I work in sales. Some of our top performing sales representatives this year didn’t make much use of their computers. Fancy databases? Don’t use them. Email lists and mail merge functions to reach several clients at once? Nope. For these sucessful sales representatives, all that they need is their phone, some persistance and plenty of good personal skills. OK, perhaps there’s more than that, but I’m impressed that while many of us are worrying ourselves with details of database doohickeys, these representatives are making meaningful contact with customers and making good on their sales goals. These representatives worry themselves less with tools and more with task.
Tools versus task. Perhaps we get too worked up over the tools of our ministries – which hymn book, what style of prayer or worship, which new method of church organization or faith fellowship groups, etc. etc.. Fads abound, church consultants line up two-by-two, and whole toolkits are available for you to tweak your ministry’s operations. Tools often become the focus of our attention, drawing us away from our God-given task.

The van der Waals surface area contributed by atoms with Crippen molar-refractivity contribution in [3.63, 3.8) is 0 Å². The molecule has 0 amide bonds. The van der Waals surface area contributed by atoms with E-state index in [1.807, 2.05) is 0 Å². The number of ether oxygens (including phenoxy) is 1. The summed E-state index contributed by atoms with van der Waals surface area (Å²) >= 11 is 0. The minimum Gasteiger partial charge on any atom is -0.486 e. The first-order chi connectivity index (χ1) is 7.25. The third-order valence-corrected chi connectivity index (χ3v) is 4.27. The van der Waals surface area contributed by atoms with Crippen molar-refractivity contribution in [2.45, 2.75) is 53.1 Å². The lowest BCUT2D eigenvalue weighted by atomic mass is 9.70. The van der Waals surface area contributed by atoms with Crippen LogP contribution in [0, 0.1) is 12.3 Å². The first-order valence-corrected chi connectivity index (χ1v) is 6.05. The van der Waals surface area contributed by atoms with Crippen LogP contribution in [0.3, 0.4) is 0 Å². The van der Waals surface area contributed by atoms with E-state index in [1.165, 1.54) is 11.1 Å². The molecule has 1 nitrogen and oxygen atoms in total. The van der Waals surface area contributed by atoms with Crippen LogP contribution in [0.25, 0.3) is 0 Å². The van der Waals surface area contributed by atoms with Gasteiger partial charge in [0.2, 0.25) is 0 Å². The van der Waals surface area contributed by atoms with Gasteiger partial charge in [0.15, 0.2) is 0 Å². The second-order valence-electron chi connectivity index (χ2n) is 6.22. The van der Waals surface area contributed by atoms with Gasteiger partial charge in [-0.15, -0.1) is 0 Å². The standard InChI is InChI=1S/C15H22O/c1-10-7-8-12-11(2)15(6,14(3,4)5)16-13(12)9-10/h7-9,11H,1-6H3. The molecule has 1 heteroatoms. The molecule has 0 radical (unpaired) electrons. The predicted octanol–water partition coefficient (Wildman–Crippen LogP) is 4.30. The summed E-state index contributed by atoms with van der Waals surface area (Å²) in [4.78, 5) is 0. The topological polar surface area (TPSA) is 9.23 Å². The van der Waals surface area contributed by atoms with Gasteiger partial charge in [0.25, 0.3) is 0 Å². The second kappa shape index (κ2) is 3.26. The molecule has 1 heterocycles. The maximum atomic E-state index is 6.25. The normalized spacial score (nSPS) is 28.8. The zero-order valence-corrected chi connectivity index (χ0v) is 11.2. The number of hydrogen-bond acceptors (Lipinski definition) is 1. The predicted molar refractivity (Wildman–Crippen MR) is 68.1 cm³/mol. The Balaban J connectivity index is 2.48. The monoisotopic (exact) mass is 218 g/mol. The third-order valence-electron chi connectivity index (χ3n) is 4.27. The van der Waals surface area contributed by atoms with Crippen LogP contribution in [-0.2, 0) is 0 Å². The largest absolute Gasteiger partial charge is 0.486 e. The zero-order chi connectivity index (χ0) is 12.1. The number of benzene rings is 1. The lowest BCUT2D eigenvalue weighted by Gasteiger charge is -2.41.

But when is the last time we asked outselves what we’re about? What’s the task we’re called to? I think that once we grasp a sense of task (or, perhaps better said, a sense of mission) the tools begin to play a supporting role rather than a primary role in our church discussions. Yet, it is so easy for us to cling to tools – they’re tangible, after all. But our mission is not about our buildings or our hymn books or our structure or . . . Rather, our mission should be supported and lived in and through these things. These tools are vehicles for mission, means through which we do the ministry – not ends in themselves. But they can be so fun, so distracting, so easily made into idols . . .
So for this next year, perhaps I’ll venture to play with my database slightly less. Perhaps I’ll renew an emphasis on my mission to my customers and let the tools return to their rightful, supporting role. And perhaps in doing so I’ll renew my vocation, my calling to serve others, and more readily hear God’s voice in my work.
But to be on the safe side, perhaps I’ll keep one hand on my laptop, just to make sure that God’s voice isn’t being spoken through my database . . .